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The FCA published their final report on their market study MS 14/1 on 24 July 2014. The market study had looked at the add-on insurance market including GAP insurance.
The Study’s Findings
The FCA concluded that the add-ons market lacked effective competition and highlighted the following:
Market Study Responses
The FCA received 65 responses to their draft study. The responses have been summarised as the following:
The Study’s Conclusions
The FCA concluded that following the consultation the feedback from stakeholders does not challenge their overall conclusion that competition in the add-ons market is insufficient. They do not believe respondents sufficiently challenged any of the FCA’s methodology or present sufficient evidence that the conclusions were wrong. On the basis of this the FCA are making their provisional findings final:
The FCA do make the following points:
The FCA have noted their particular concern with the GAP market. They believe competition is ineffective and intervention is needed to address this.
Their key proposal is a ‘deferred opt-in’ to limit point of sale advantage. Also that consumers must be told at point of sale about shopping around and to increase transparency pricing information must be given.
Respondents to the market study expressed concern over their proposals, in particular that the deferred ‘opt-in’ was in effect a point of sale ban. Respondents believed that the increase cost of having an opt-in plus lower GAP sales would lead to dealers stopping sales of GAP. In addition, if dealers stopped providing GAP then customers would not be made aware of the existence of such products and could be left uninsured.
Concern was also raised around the inadequacy of general motor insurance to fund any ‘gap.’
More generally, respondents commented on the benefits to the consumer from the sales process in a dealership compared to stand alone sales. Also, the convenience to the consumer of being able to buy GAP insurance at the same time as a car.
Concern was further raised about how the ‘opt-in’ would work in practice, when the deferral period would start and for how long. A number of improvements to the ‘opt-in’ were proposed. These include starting the deferral at point of order rather than sale. Also, suggestions of both information and explanation at point of sale, disclosure of alternative options, commission disclosure and extended cooling off periods.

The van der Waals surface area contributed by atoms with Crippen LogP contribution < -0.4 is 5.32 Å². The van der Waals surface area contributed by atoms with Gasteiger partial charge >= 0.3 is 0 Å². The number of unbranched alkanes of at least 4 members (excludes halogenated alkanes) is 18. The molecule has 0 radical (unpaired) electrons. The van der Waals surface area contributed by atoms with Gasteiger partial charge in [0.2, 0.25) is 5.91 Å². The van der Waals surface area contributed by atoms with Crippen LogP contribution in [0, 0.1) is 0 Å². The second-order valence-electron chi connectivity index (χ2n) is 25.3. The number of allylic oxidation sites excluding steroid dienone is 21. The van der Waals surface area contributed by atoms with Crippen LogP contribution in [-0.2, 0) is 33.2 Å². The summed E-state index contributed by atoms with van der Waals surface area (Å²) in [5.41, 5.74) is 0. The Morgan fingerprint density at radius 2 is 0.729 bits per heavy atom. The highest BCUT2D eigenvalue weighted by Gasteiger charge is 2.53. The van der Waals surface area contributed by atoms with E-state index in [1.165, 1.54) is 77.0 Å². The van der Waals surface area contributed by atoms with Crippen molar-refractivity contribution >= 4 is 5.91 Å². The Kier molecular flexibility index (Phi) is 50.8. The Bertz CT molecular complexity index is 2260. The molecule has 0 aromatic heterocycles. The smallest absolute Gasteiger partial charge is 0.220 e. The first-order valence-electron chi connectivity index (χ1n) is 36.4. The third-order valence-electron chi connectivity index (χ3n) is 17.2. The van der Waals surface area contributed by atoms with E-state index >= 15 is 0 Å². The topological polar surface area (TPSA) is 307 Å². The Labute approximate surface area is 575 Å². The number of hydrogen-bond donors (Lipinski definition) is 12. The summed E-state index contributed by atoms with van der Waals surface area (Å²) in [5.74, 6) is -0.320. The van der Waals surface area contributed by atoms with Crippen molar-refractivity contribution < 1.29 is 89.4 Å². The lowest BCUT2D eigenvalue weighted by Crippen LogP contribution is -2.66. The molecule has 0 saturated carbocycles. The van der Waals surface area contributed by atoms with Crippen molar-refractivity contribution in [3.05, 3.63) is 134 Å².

The FCA state that the proposed remedies including the deferred ‘opt-in’ is to promote effective competition in the GAP market. Intervention in the point of sale is a new method of addressing consumer detriment under the FCA’s competition mandate.
The FCA have also stated that they will do more work before consulting on how to address the problems they have found in the GAP market. They acknowledge the concerns from respondents about any negative impact of their remedies, including potential withdrawal of dealers from the market. They will look at incentives for distributors; impact on consumer demand and behaviour; and the impact on consumers of the loss of purchase convenience. They will also look at suggestions made by respondents and consider the remedies that were introduced to the extended warranty market.
Banning default remedies – this has generally been supported by respondents although comments have been made that the FCA should be very careful in the design of the remedy to ensure no unintended consequences.
Price comparison websites – the remedy to improve price comparison websites for add-ons was generally supported. However, a few concerns were raised including whether introducing add-ons too early in the sales process could just confuse the consumer.
Similar concerns regarding add-ons and PCW’s were also raised recently with the CMA’s investigation into ‘private motor insurance.’ The FCA will therefore work closely with the CMA to develop remedies.
Publishingclaims ratios – FCA want to use the claims ratio as the major indicator of value for add-ons. However, most respondents were critical of this remedy citing whether it would actually be an accurate representation of product value or could be misunderstood by consumers and act as a disincentive to buy an insurance product. There were also a number of practical objections around data gathering and the claims ratio itself, as well as the issue of differing IPT rates between stand-alone providers and retailers.
FCA still wish to push forward this proposal but will use feedback on how to develop and design an appropriate measure. Alternatives to the claims ratio will be considered.
The NFDA is concerned that even though significant comment and supporting evidence has been given in response to the FCA’s initial Market Study findings and proposed remedies that the FCA appear to on whole dismiss it. They acknowledge the concerns from respondents but have not generally made any change to their position on add-on insurance and in particular GAP. The do though acknowledge that any remedies need to be designed in a manner that will avoid causing damage to the market and that they will consult stakeholders in this process.
The NFDA will continue to lobby with the FCA and more widely with Government to ensure that any remedies that are put in place do not cause significant detriment to dealers. We are already in contact with the FCA to ensure we are involved with their proposed workshops.